2020, Volume 4, Issue 4 - Spring 2020

Developing a Return to Work Program

By Workers Compensation Board of Manitoba

Every year, more and more businesses are seeing the tremendous upside of implementing a Return to Work program in their workplace. 

There are a variety of reasons.

Return to Work is good business. It minimizes WCB claims costs, it can reduce the cost of training replacements and can help maintain productivity.

 For others, it’s complying with legal responsibilities. There’s legislation around re-employing injured workers that applies to organizations with more than 25 workers. They do it to remain compliant.

 More often than not, it’s moral. Employers feel a duty to their employees and are compelled to help them get back to work as quickly and safely as possible.

What many employers are also discovering is that a lot of workers see the value in it as well. 

Workers who take part in a Return to Work plan:

• recover more rapidly from their injuries

• maintain their job stability 

• get back on track sooner and with less uncertainty about the future.

Having a program in place that anticipates how to deal with a workplace injury — in a manner that makes workers feel appreciated — is an excellent way to increase engagement and remind them that they are a valued member of the team. 

“Business owners are starting to see the strategic advantage that a Return to Work program can provide in recruiting and retaining workers,” says Dan Holland, Vice President, Compensation Services, WCB Manitoba. “They are realizing that if they are safer and support Return to Work, they can attract and retain workers in the competitive labour market. At the same time, they are maintaining productivity, enhancing team dynamics, and improving workplace morale.”

Each workplace and worker is unique. Therefore, Return to Work programs must evolve and be customized to meet the specific needs of individual workers and workplaces. Key principles based on participation, communication, responsibility, and early intervention help ensure the program’s success.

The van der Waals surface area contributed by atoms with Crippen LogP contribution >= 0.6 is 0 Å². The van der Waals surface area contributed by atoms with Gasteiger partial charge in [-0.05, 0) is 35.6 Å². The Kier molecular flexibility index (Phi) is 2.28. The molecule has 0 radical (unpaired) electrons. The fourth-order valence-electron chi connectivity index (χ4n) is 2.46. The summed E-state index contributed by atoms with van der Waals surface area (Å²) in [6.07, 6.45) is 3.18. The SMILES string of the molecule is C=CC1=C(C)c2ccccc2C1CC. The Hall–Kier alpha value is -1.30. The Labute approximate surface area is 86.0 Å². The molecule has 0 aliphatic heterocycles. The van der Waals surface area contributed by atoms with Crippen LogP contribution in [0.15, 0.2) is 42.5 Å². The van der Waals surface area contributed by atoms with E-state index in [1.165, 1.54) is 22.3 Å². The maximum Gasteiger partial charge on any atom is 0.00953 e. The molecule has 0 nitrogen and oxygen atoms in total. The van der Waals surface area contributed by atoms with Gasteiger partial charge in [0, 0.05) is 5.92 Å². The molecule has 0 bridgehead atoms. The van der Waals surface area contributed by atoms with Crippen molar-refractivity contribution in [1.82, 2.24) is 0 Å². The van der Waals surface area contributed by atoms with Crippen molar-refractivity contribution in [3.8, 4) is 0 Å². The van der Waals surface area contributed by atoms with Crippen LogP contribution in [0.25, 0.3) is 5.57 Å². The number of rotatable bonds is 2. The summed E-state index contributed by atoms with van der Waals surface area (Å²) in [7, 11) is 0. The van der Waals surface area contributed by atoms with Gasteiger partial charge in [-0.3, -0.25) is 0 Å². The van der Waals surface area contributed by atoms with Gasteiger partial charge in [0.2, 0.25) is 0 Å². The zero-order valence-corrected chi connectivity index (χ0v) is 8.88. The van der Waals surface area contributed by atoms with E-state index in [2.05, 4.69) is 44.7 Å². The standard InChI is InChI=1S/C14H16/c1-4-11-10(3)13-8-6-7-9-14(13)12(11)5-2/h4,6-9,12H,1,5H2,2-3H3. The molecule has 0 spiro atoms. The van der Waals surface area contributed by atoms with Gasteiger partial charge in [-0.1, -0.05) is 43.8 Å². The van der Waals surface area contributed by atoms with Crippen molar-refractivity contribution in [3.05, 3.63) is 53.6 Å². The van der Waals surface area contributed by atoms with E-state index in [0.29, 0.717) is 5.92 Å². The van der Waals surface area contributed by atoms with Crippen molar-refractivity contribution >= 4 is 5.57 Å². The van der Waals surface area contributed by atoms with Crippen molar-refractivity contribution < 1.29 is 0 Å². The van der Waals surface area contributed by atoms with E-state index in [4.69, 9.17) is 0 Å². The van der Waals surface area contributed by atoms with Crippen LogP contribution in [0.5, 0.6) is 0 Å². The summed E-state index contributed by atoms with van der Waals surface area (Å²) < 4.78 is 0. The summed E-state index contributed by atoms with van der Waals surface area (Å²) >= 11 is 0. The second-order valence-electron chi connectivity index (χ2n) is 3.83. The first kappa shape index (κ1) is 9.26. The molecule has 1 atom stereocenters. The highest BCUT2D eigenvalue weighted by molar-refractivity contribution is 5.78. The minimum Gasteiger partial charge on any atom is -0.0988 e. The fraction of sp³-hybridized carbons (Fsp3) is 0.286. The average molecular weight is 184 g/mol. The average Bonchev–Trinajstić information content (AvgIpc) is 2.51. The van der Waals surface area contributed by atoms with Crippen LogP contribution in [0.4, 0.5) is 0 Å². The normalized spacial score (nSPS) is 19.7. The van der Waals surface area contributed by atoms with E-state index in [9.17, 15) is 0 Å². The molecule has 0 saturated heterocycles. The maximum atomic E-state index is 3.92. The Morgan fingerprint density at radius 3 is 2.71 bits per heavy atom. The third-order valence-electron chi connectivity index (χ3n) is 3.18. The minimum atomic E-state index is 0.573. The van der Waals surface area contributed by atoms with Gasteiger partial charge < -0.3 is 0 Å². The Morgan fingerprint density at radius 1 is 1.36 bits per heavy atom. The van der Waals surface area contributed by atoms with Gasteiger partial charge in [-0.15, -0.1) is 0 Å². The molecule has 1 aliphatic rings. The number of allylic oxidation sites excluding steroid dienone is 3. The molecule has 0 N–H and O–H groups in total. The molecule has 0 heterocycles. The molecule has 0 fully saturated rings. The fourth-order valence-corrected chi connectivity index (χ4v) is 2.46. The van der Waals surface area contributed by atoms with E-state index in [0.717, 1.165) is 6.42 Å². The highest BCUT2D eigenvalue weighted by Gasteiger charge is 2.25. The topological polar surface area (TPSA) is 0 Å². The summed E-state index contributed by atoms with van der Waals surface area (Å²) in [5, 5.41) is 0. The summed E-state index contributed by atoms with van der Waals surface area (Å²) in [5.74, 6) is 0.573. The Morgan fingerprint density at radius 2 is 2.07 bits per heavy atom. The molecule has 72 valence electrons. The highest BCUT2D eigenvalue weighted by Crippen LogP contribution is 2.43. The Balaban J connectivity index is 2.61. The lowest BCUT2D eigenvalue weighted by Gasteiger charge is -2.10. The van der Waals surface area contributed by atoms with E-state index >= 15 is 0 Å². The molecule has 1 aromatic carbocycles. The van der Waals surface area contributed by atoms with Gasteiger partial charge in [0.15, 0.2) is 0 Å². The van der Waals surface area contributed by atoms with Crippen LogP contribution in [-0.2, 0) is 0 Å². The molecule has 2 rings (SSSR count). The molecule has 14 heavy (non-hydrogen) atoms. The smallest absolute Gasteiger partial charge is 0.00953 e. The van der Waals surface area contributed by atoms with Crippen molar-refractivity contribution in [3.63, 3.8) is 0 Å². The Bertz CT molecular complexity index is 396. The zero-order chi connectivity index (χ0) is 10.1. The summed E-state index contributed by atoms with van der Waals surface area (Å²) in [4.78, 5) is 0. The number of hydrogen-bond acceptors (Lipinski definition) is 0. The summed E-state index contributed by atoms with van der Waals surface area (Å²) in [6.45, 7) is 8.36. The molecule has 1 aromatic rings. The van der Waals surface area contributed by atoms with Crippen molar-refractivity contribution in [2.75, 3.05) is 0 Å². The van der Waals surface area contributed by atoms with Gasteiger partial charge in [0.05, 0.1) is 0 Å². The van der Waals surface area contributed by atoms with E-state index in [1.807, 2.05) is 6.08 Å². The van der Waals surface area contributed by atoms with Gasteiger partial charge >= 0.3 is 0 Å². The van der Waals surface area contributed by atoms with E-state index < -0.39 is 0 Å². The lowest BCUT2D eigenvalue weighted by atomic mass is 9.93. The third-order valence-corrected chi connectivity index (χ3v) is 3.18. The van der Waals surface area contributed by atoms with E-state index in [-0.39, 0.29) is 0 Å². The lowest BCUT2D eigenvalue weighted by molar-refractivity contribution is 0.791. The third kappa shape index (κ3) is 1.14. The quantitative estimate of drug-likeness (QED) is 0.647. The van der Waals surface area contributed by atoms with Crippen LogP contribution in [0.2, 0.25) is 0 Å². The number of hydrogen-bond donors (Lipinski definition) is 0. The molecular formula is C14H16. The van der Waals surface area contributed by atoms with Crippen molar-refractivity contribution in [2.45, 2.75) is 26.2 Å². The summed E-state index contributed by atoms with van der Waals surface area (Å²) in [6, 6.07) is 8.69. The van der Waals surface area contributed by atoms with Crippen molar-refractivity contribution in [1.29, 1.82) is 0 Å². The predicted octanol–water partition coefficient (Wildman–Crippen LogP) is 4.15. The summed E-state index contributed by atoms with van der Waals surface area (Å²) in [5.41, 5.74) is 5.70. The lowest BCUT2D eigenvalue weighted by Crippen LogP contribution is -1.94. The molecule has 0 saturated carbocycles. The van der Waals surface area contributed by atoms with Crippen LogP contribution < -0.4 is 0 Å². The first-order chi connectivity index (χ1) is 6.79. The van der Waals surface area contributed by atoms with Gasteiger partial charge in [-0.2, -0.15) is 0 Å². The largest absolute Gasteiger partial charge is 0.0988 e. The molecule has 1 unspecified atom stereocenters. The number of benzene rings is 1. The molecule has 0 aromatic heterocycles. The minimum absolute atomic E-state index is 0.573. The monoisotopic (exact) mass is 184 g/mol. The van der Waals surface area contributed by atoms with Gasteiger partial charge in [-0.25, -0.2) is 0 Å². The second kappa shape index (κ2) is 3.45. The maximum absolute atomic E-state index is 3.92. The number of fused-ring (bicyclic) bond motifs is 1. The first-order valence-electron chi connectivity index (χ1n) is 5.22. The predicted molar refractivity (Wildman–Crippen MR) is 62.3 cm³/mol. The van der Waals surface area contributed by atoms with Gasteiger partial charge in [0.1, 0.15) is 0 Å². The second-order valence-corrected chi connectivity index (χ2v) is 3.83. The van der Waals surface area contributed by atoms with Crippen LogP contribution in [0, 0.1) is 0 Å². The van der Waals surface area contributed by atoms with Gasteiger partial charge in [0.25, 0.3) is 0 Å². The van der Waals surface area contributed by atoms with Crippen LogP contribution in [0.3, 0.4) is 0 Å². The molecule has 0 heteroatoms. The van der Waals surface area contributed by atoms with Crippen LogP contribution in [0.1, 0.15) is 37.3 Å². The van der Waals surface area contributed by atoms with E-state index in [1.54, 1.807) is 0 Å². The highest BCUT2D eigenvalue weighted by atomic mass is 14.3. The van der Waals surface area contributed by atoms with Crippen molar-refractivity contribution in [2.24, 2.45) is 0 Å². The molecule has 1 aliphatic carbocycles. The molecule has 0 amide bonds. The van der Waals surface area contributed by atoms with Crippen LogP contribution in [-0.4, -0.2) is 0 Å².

“Return to Work programs lead to a faster and better recovery, help ease financial worries and help the worker avoid isolation by reconnecting to social networks,” says Chris Poot, Manager, Return to Work Program Services, WCB Manitoba. “Medical professionals believe that Return to Work is a healthy and invaluable part of an injured worker’s recovery as there is substantial evidence to support the positive link between work and physical, mental and social health.” 

An effective Return to Work program is one that is well-designed, communicated clearly and understood by everyone in the company. It must be well-implemented, maintained and kept current. It involves the employer, injured worker, healthcare provider and the WCB. 

For Holland, the key is to have all four parties willing to do what it takes to return the injured worker to meaningful work. 

“When all of the players are on the same page and the employer knows how to implement a safe and effective Return to Work, the process happens seamlessly,” he says. “That’s the goal and it’s definitely possible.”

Setting up a Return to Work Program

Consider the following tips for creating a successful Return to Work program:

• Present the Return to Work process as part of your company’s benefits package and explain that you support helping workers with a timely return to health and work.

• Identify some Return to Work transitional work opportunities before they are needed.

• Consider job modification before injured workers return to their former jobs.

• Allow recovering workers to ease into the full work routine with graduated hours or work responsibilities.

• Keep in touch with recovering workers and maintain a positive attitude toward their Return to Work.

• Focus on what the workers can do; not what they cannot do.

• Have employees help to identify alternate and productive work.

• Ask for help from your WCB case worker if you need assistance. 

Return to Work Resources

Manitoba – WCB Manitoba offers a free one-day workshop, called Return to Work Basics, that helps employers create or enhance a return to work program to ensure injured workers can return to meaningful work. To learn more and register, visit http://www.wcb.mb.ca/training, or call 204.954.6161 or 1.855.954.4321, extension 3.

Saskatchewan – WorkSafe Saskatchewan offers resources to help ensure successful return to work after injury or illness. Training is available to teach supervisors and business owners how to form committees, create policies, and plan procedures to facilitate a return-to-work program. Visit http://www.worksafesask.ca/industries/return-to-work or call 1.800.667.7590.

Alberta – Employers and employees in Alberta can access resources, training, and other information from WCB Alberta. Visit http://www.wcb.ab.ca/return-to-work or call 1.866.922.9221 to learn more about the services available.